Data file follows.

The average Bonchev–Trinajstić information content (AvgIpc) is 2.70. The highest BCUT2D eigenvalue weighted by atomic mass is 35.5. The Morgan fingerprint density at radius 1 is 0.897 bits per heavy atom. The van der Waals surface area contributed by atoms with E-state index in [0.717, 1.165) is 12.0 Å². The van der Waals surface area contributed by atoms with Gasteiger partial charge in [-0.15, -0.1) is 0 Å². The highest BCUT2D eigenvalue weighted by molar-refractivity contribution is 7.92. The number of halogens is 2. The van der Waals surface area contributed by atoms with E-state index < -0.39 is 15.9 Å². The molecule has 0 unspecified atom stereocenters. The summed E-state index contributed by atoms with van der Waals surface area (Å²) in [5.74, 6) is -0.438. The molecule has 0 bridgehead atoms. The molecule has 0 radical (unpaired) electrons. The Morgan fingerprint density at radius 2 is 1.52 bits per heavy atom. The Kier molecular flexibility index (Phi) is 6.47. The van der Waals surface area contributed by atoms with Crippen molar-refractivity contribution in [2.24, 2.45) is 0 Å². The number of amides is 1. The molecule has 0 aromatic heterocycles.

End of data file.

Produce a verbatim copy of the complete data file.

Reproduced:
The average Bonchev–Trinajstić information content (AvgIpc) is 2.70. The highest BCUT2D eigenvalue weighted by atomic mass is 35.5. The Morgan fingerprint density at radius 1 is 0.897 bits per heavy atom. The van der Waals surface area contributed by atoms with E-state index in [0.717, 1.165) is 12.0 Å². The van der Waals surface area contributed by atoms with Gasteiger partial charge in [-0.15, -0.1) is 0 Å². The highest BCUT2D eigenvalue weighted by molar-refractivity contribution is 7.92. The number of halogens is 2. The van der Waals surface area contributed by atoms with E-state index < -0.39 is 15.9 Å². The molecule has 0 unspecified atom stereocenters. The summed E-state index contributed by atoms with van der Waals surface area (Å²) in [5.74, 6) is -0.438. The molecule has 0 bridgehead atoms. The molecule has 0 radical (unpaired) electrons. The Morgan fingerprint density at radius 2 is 1.52 bits per heavy atom. The Kier molecular flexibility index (Phi) is 6.47. The van der Waals surface area contributed by atoms with Crippen molar-refractivity contribution in [2.24, 2.45) is 0 Å². The number of amides is 1. The molecule has 0 aromatic heterocycles.